You can see why I HATE nonfiction books where the publisher was too cheap to compile an index; they are almost useless for my purposes. They should be banned and burned!
I have actually read entire books this way, never reading more than 3 or 4 pages sequentially, but ultimately reading almost every page.
Once I have “locked onto” a book in this way, the book is mine for life. I can go back to it over and over, and always find joy in it. I know when I need to turn to it, I know what answers I can find in it. Every book becomes a reference book. I cannot ever remember selling a book, and I haven’t given away too many. That’s why my library now takes up about 3,000 square feet at my house just outside of Austin.
The books build upon each other. When I ran a bookstore chain, the publishers tended to send me free books until I convinced them to stop. The last thing I want is a book that does not fit into my library, that does not match my knowledge-seeking needs. At the other extreme, I have spots all over my library where the book I am looking for has not yet been written, but I leave the shelf open for the day it is published. You’d be surprised at how often my dreams come true and the blank spot is filled in. (I hope to a start a list of the most important books that have not yet been written and published at www.hooversworld.com.)
Perhaps the reason this system works – at least for me – is that I am passionate. I am having the time of my life. Each page takes my existing knowledge to a new level, takes my explorations one step deeper into the jungle of understanding. I started reading under the covers with a flashlight as a kid, seeking to avoid parental detection. The only thing that has changed is now I can read all night without getting into trouble, so I shucked the flashlight and covers.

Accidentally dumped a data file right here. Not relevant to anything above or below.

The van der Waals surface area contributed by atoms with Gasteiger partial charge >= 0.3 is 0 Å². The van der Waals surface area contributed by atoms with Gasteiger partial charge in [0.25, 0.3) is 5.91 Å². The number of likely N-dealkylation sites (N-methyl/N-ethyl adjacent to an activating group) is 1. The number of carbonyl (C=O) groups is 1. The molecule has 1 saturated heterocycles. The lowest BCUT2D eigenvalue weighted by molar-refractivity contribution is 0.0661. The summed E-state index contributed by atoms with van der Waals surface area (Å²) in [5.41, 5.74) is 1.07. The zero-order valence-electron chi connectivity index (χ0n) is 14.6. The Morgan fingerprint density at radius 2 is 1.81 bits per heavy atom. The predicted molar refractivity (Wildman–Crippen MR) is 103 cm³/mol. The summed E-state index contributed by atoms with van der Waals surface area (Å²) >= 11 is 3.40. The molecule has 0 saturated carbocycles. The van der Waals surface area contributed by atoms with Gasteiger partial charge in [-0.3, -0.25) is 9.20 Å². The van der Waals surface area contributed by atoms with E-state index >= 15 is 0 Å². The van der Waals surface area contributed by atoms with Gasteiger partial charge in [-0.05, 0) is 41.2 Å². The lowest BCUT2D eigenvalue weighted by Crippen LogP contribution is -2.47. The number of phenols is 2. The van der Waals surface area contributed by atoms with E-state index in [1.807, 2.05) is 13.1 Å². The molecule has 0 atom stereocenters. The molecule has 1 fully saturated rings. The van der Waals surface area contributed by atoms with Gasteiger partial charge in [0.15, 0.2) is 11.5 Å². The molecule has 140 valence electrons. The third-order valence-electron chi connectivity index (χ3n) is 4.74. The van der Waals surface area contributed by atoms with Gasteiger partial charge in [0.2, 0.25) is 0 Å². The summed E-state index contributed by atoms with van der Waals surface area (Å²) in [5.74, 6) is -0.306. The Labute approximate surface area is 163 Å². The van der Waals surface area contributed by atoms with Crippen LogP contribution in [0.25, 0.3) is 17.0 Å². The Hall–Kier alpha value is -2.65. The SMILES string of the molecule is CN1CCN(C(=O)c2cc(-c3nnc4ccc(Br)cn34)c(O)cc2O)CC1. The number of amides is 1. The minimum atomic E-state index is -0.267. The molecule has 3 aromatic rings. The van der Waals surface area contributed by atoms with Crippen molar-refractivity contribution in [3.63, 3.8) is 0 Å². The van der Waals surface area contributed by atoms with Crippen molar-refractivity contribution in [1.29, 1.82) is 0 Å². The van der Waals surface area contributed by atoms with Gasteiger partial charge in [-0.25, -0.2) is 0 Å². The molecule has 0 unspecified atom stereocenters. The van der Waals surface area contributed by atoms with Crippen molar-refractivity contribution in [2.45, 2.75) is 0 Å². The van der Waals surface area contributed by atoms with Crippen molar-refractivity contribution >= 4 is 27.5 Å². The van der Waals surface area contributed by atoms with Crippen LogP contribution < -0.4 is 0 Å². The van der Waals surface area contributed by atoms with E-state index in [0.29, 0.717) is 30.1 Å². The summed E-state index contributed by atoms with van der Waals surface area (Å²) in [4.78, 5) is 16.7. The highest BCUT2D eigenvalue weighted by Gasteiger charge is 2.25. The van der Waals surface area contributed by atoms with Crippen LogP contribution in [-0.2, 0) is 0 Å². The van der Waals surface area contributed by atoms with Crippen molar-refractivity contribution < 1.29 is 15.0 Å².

I mentioned that there are some books this method does not work for; even some nonfiction books. I love textbooks and alphabetical reference books (dictionaries and encyclopedias), and I don’t use this method on them (you can imagine how fast I fly from one entry to another as I explore some subject area, putting dozens of bookmarks or fingers in the pages). Another favorite type of book are what I call “toolchests” – basically catalogs of ideas of techniques, rather than being a single long essay on one topic or point of view like most nonfiction books. On this site I will review one book called Universal Principles of Design and another titled Turning Numbers into Knowledge that are amazing toolchest books. I would like to think my own book, The Art of Enterprise, fits in this category.
When I open the new issue of Fortune magazine – I have been subscribing for 45 years, since I was 12 – I use parallel but very different methods. And I read very few novels but love a good short story, where all these methods go out the window.
In the meanwhile, I hope the thoughts on the preceding pages will spur you to some new insights and ways of doing things. If you really give yourself the freedom to control and own your books and magazines, you will find that you can turn such methods on and off at will.